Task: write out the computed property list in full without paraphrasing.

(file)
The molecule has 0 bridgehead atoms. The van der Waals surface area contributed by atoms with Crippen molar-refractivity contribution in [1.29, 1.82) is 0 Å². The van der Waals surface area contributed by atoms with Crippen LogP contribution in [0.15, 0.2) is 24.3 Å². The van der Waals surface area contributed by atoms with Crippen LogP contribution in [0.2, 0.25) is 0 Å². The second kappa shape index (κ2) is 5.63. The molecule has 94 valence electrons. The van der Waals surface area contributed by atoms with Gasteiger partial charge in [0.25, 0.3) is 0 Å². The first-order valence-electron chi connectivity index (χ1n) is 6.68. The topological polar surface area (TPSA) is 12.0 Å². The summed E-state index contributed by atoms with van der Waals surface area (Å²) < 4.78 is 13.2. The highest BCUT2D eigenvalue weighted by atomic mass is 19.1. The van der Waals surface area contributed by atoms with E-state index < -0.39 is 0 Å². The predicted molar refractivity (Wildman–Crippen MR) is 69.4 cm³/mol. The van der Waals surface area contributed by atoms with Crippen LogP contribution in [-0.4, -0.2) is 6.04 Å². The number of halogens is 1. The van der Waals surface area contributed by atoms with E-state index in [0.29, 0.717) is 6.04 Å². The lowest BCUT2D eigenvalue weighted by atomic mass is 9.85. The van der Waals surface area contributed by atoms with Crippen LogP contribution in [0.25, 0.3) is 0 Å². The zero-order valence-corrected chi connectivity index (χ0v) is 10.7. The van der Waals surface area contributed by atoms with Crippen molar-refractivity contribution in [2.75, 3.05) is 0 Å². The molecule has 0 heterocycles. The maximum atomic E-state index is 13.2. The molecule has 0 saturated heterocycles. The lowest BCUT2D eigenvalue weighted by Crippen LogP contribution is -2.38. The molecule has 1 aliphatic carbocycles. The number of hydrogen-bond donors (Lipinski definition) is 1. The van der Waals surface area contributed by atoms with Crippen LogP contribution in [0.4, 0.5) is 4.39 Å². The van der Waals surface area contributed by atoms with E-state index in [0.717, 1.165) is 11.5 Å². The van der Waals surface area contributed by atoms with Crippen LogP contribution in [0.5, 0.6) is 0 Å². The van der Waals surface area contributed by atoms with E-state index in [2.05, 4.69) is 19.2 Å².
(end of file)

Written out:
The molecule has 0 bridgehead atoms. The van der Waals surface area contributed by atoms with Crippen molar-refractivity contribution in [1.29, 1.82) is 0 Å². The van der Waals surface area contributed by atoms with Crippen LogP contribution in [0.15, 0.2) is 24.3 Å². The van der Waals surface area contributed by atoms with Crippen LogP contribution in [0.2, 0.25) is 0 Å². The second kappa shape index (κ2) is 5.63. The molecule has 94 valence electrons. The van der Waals surface area contributed by atoms with Gasteiger partial charge in [0.25, 0.3) is 0 Å². The first-order valence-electron chi connectivity index (χ1n) is 6.68. The topological polar surface area (TPSA) is 12.0 Å². The summed E-state index contributed by atoms with van der Waals surface area (Å²) < 4.78 is 13.2. The highest BCUT2D eigenvalue weighted by atomic mass is 19.1. The van der Waals surface area contributed by atoms with E-state index < -0.39 is 0 Å². The predicted molar refractivity (Wildman–Crippen MR) is 69.4 cm³/mol. The van der Waals surface area contributed by atoms with Crippen LogP contribution in [-0.4, -0.2) is 6.04 Å². The number of halogens is 1. The van der Waals surface area contributed by atoms with E-state index in [0.29, 0.717) is 6.04 Å². The lowest BCUT2D eigenvalue weighted by atomic mass is 9.85. The van der Waals surface area contributed by atoms with Crippen LogP contribution in [0.25, 0.3) is 0 Å². The zero-order valence-corrected chi connectivity index (χ0v) is 10.7. The van der Waals surface area contributed by atoms with Crippen molar-refractivity contribution in [2.75, 3.05) is 0 Å². The molecule has 0 heterocycles. The maximum atomic E-state index is 13.2. The molecule has 0 saturated heterocycles. The lowest BCUT2D eigenvalue weighted by Crippen LogP contribution is -2.38. The molecule has 1 aliphatic carbocycles. The number of hydrogen-bond donors (Lipinski definition) is 1. The van der Waals surface area contributed by atoms with Crippen LogP contribution in [0.4, 0.5) is 4.39 Å². The van der Waals surface area contributed by atoms with E-state index in [0.717, 1.165) is 11.5 Å². The van der Waals surface area contributed by atoms with Crippen LogP contribution in [0.5, 0.6) is 0 Å². The van der Waals surface area contributed by atoms with E-state index in [2.05, 4.69) is 19.2 Å².